There, she got a not-so-pleasant surprise. "I discovered that my supervisor at the membership desk was someone whom I had previously supervised for six years," she says. Fed up, she quit.

Then, in 2001, she was asked to return and sell credit at the membership desk. When she asked about promotional opportunities, she was told she'd be given a chance. She signed up to work.

In 2002 she asked to become the photo manager, but a male cashier with six months of experience got the job. When she approached the operations director and explained that she'd spent nine years at Sam's Club and had little advancement, she says he asked if she could stack 50-pound bags of dog food. She could not.

"He told me there was nothing he could do for me because before I could become a manager, I would have to be Floor Team Leader and that requires stacking 50-pound bags of dog food," Renati claims.

And yet she knew of several male managers who didn't have to be a floor team leader first or were not required to pass the 50-pound dog food bags test.

In 2002, Renati quit a second and final time. She says of Wal-Mart and Sam's Club: "It is run by good old boys. They make and break their money off the backs of the women employees."

Pro-subsidy, anti-union

Ironically, founder Sam Walton's rules for building a business retail include valuing "associates" and sharing rewards. Last year, Wal-Mart generated $265 billion in revenue and had about $9.1 billion in net income. Today there are 5,000 stores in 10 countries, including Argentina, South Korea and China. When Walton died in 1992, he was second only to Bill Gates for title of the world's richest man.

The impressive growth has come at a high price. In May, Good Jobs First, a nonprofit research center that promotes corporate and government accountability, released a report showing Wal-Mart received more than one billion dollars in subsidies from local and state governments, including sales tax rebates, free or reduced-priced land, tax-increment-financing, state corporate income tax credits and property tax abatements. The study was partially funded by the United Food and Commercial Workers International Union.

Labor unions have their own fight to pick with Wal-Mart. Although the UFCW recently won accreditation and the right to represent employees in a Quebec Wal-Mart, it has yet to successfully organize in the United States. In 2000, meat cutters in a Jacksonville, Texas store voted to organize and shortly after that the company announced it was closing the department. Wal-Mart's official position on unions is: "We do not believe there is a need for third-party representation."

Represented or not, workers have leveled other charges against Wal-Mart. The company has been hit by a wave of class action suits alleging that it requires its employees to work "off the clock," a violation of the Fair Labor Standards and Practices Act. Wal-Mart is also being sued in several courts over its practice of taking out life insurance policies on Wal-Mart employees. Under the company's Corporate-Owned Life Insurance program, the company – not the employee's surviving family – is financially compensated if the worker dies. Wal-Mart settled lawsuits in Texas and New Hampshire but others are pending.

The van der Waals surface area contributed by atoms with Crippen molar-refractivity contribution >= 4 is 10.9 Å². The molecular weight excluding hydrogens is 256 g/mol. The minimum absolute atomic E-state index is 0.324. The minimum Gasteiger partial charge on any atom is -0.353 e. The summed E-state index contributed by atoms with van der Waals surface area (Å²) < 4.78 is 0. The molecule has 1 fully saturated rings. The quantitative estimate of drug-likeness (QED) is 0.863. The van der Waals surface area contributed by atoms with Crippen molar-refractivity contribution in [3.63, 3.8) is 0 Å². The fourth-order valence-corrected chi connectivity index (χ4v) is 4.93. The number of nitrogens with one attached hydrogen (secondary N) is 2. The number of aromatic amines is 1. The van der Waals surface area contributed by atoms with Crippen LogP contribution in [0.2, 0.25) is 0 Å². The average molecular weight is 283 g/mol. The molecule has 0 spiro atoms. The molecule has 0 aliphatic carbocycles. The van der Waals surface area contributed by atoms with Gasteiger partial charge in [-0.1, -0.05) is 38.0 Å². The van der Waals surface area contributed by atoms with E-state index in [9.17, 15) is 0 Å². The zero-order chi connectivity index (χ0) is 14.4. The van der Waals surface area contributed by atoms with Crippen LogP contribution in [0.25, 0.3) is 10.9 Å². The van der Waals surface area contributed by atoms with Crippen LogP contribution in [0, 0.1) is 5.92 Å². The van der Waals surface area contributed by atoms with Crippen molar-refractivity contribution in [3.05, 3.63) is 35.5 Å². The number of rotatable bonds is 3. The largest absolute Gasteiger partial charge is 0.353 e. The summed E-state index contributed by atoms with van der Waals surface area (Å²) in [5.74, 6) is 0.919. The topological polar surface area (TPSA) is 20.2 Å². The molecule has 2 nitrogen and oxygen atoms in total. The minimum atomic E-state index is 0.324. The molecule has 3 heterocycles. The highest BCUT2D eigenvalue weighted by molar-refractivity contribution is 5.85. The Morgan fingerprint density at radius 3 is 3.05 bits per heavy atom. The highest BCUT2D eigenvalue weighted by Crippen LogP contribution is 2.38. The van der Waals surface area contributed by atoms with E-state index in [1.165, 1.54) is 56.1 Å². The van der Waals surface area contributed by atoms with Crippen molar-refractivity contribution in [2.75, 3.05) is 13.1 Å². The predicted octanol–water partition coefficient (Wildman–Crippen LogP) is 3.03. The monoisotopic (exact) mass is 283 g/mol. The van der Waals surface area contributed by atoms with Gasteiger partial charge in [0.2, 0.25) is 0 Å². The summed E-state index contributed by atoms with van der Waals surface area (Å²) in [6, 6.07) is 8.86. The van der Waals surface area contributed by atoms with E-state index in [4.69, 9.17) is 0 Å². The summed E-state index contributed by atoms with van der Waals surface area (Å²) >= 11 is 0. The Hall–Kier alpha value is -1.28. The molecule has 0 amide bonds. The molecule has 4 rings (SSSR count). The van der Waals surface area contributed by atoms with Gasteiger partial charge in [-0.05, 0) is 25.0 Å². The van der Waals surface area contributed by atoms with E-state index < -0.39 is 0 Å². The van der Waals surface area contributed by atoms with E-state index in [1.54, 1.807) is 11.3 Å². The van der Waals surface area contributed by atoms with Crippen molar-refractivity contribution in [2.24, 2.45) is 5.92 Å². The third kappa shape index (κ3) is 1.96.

And last month, the Labor Center at the University of California at Berkeley released a report claiming that Wal-Mart's low wages and inadequate benefits in California cost the state $86 million a year in state aid.

But eclipsing them all is Dukes et al. vs. Wal-Mart Stores Inc., the class action gender discrimination suit that includes women like Melissa Howard and Claudia Renati. This is a case that could do serious damage to the company. In its annual report released before the class certification ruling earlier this summer, Wal-Mart warned that if the class is certified, a settlement is reached, or it loses the case, "the resulting liability could be material to the Company, as could employment-related injunctive measures, which would result in increased costs of operation on an ongoing basis."

The fight goes on

Melissa Howard and Claudia Renati have found there is life beyond Wal-Mart. Howard is a customer relations specialist in Indianapolis making less than what she did when she stepped down as a Supercenter store manager. A single mom, Howard says "it has not been the easiest, but I did what I had to do."

Renati is now the executive director of Lincoln Arts, a nonprofit public arts organization in Lincoln, CA. Says Renati: "This is the 21st Century, this is not the 1950s coming out of World War II." Women "need to be recognized as being intelligent, smart individuals who can run an organization – because I do here."

Since the case was filed in 2001, Wal-Mart has made a few changes – some substantive, some in public relations. It scrapped the "tap on the shoulder" method for deciding who gets to join the management-in-training program and has set up a formal application process. The company opened a diversity office which is supposed to help it "recruit and promote from all segments of society," according to its annual report. And it launched a PR campaign touting Wal-Mart as a great place for advancement and a good paycheck.

That's not what Debra Smith hears these days. A staff attorney with the San Francisco-based Equal Rights Advocates, one of the firms representing women in the lawsuit, Smith says that current Wal-Mart employees who are involved in the suit are "very scared."

Says Smith: "I have several who call me once a month or once a quarter who tell me about the latest incident that they're afraid is going to get them terminated and they feel they're being set up for termination."

And some of those stories may end up in the court file as the case moves towards a trial.